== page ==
SHIP crews visiting the world’s largest bulk export port will have a new facility for recreation and rest by the end of next year.

The Western Australian Government has committed $13.5 million to deliver a new fit-for-purpose Seafarers Centre in Port Hedland, replacing a 50-year old building no longer suitable for the estimated 150,000 crew that call at the port each year.

The government, through Pilbara Ports, has already contributed of more than $2 million for the purchase of land for the new facility, while the $13.5 million cost of the new centre will initially be funded as part of the 2024-25 State Budget. Those costs will be recovered from industry via a shipping charge, with agreed contributions from port users BHP, Fortescue, Roy Hill, Mineral Resources Limited and Atlas Iron.

The new centre will include accommodation, recreational spaces, dining facilities and a small chapel to support seafarers on shore leave. Pilbara Ports will oversee the project’s development and, following the lease of the new facility to the Mission for Seafarers, will ensure it is adequately maintained. 

The government notes that the thousands of seafarers help deliver tens of billions of dollars in export revenue for Australia, generating billions in royalties for the state and supporting jobs and investment in the WA resources sector.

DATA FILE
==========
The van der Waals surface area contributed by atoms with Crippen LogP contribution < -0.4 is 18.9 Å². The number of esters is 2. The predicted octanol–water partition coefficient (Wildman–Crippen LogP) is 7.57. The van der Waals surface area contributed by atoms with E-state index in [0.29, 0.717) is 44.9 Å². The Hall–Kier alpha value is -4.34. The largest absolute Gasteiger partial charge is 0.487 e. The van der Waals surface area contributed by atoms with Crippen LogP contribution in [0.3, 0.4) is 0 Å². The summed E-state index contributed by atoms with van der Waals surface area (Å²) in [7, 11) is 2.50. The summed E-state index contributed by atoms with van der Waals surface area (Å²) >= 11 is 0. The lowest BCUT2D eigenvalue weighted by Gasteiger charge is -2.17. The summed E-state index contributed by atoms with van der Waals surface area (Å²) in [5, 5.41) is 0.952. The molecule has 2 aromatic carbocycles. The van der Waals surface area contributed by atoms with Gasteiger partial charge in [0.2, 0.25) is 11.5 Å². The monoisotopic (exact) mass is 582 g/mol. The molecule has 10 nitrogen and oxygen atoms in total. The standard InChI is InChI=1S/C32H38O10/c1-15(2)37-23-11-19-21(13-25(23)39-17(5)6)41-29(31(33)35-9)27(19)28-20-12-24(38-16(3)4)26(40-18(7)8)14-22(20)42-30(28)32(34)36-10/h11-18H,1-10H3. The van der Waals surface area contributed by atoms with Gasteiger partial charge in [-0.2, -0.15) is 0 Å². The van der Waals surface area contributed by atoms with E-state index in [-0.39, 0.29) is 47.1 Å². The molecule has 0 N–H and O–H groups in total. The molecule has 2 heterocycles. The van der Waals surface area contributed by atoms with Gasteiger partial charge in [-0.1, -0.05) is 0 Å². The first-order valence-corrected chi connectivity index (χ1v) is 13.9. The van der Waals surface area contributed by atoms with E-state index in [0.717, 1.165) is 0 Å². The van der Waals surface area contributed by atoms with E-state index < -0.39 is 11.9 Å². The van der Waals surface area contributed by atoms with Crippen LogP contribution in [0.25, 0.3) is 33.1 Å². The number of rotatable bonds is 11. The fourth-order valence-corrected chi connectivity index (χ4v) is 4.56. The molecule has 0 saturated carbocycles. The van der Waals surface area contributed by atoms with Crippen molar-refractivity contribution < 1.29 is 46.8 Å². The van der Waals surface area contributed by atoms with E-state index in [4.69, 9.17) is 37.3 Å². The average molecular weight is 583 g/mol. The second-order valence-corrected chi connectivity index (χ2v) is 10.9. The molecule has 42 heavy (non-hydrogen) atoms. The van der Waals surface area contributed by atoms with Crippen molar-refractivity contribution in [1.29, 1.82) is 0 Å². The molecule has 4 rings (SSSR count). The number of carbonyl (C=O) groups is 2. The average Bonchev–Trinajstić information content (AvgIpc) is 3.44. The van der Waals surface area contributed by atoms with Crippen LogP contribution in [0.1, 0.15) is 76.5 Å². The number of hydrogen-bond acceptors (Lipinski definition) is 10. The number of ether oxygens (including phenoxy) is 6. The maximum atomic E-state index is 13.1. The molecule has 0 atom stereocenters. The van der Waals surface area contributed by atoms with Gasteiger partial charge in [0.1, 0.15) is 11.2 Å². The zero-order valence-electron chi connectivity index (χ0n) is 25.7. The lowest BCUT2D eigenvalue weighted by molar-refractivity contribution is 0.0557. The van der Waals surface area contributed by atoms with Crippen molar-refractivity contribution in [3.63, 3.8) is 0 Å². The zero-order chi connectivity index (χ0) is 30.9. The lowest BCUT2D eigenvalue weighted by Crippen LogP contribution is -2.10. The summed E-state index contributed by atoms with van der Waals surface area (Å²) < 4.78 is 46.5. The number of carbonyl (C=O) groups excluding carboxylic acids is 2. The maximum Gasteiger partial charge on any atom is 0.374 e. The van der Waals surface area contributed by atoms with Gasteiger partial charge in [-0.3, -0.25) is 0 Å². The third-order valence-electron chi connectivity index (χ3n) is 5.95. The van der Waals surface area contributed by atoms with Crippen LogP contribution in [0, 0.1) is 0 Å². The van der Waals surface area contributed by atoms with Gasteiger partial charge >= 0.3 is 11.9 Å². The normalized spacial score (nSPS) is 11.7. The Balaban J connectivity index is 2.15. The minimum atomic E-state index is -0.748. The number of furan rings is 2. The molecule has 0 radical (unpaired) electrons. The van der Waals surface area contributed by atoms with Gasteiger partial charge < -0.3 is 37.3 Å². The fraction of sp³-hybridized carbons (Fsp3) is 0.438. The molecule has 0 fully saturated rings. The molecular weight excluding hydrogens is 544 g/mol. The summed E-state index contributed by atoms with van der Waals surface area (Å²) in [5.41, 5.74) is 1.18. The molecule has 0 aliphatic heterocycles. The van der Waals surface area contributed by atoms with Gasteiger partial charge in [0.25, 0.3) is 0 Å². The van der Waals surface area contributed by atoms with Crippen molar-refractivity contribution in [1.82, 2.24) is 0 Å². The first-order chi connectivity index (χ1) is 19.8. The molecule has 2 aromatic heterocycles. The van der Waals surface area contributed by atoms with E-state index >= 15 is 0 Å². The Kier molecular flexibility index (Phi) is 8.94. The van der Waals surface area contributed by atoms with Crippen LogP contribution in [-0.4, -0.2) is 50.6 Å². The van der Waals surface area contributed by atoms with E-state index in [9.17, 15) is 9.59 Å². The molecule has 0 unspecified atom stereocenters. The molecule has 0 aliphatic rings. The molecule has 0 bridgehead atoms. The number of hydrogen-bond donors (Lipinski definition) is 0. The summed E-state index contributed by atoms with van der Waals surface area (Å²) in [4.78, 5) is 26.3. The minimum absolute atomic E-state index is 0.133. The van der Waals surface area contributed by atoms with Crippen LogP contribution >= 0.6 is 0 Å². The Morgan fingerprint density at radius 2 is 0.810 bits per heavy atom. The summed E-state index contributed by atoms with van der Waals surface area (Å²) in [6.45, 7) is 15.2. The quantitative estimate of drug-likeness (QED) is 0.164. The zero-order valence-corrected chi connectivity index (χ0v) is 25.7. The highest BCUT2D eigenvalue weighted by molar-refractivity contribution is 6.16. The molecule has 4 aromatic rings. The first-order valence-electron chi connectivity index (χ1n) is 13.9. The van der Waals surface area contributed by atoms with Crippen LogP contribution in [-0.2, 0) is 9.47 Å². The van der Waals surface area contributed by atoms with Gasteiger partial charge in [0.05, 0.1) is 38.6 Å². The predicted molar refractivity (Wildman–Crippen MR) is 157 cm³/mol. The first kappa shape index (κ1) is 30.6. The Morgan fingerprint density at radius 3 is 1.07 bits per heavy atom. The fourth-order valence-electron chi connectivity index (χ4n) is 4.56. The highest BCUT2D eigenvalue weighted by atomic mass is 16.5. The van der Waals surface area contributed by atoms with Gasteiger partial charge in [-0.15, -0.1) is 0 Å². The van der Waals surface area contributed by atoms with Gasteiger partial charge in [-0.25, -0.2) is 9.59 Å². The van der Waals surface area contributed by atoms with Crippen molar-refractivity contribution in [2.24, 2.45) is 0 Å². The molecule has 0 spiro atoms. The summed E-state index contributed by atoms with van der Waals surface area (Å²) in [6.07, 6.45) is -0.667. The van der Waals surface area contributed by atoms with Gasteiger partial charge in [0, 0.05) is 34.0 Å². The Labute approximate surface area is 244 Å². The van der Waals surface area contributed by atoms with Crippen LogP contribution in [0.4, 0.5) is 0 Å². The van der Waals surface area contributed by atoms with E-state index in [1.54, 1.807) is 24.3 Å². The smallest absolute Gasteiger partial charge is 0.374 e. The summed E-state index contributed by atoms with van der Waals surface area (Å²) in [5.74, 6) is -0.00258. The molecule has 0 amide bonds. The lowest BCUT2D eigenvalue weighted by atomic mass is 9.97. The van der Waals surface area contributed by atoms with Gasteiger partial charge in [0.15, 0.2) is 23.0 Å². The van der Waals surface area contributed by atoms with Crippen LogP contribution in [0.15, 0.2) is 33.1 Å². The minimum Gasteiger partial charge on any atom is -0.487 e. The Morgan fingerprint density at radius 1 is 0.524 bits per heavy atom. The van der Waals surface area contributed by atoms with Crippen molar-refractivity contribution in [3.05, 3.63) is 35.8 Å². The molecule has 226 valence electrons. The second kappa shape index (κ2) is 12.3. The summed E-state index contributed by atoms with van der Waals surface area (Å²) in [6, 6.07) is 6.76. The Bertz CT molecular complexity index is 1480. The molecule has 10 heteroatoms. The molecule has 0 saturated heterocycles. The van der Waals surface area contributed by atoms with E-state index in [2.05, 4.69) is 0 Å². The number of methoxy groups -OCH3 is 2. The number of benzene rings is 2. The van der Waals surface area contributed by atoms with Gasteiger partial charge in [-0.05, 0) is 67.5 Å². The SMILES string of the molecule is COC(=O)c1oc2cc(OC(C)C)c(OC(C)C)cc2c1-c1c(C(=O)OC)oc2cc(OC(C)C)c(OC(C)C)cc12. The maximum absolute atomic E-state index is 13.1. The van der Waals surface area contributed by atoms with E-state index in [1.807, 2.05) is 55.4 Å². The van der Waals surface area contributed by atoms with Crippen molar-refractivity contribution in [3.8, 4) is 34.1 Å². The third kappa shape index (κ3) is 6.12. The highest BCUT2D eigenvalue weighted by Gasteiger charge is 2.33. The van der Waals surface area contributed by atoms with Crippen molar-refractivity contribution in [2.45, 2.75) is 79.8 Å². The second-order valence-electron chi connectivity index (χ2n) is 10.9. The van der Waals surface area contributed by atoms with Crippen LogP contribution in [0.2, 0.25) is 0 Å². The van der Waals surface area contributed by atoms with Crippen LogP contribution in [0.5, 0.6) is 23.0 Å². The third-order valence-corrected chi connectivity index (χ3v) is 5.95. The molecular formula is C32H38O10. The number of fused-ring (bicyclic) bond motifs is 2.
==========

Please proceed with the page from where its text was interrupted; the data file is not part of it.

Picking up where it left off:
Final design and procurement processes will be undertaken this year, with construction expected to start in the first half of 2025.

“Seafarers play an important role in facilitating the trade of iron ore and other commodities from the Port of Port Hedland and typically spend between 6 to 12 months at sea at a time,” Ports Minister David Michael said. “By providing some of the comforts of home at this new facility, we are supporting the welfare of thousands of seafarers who visit the port each year.

“The Cook Government welcomes the industry contribution from BHP, Fortescue, Roy Hill, Mineral Resources and Atlas that will help make this project possible.”

Pilbara MLA Kevin Michel said the original facility was built by volunteers in the 1960s and had done a fantastic job of supporting the hundreds of thousands of seafarers that visit Port Hedland.

“I’m pleased to see projects like this one in the region, improving the amenity of Port Hedland in line with other global ports of this scale,” Mr Michel said.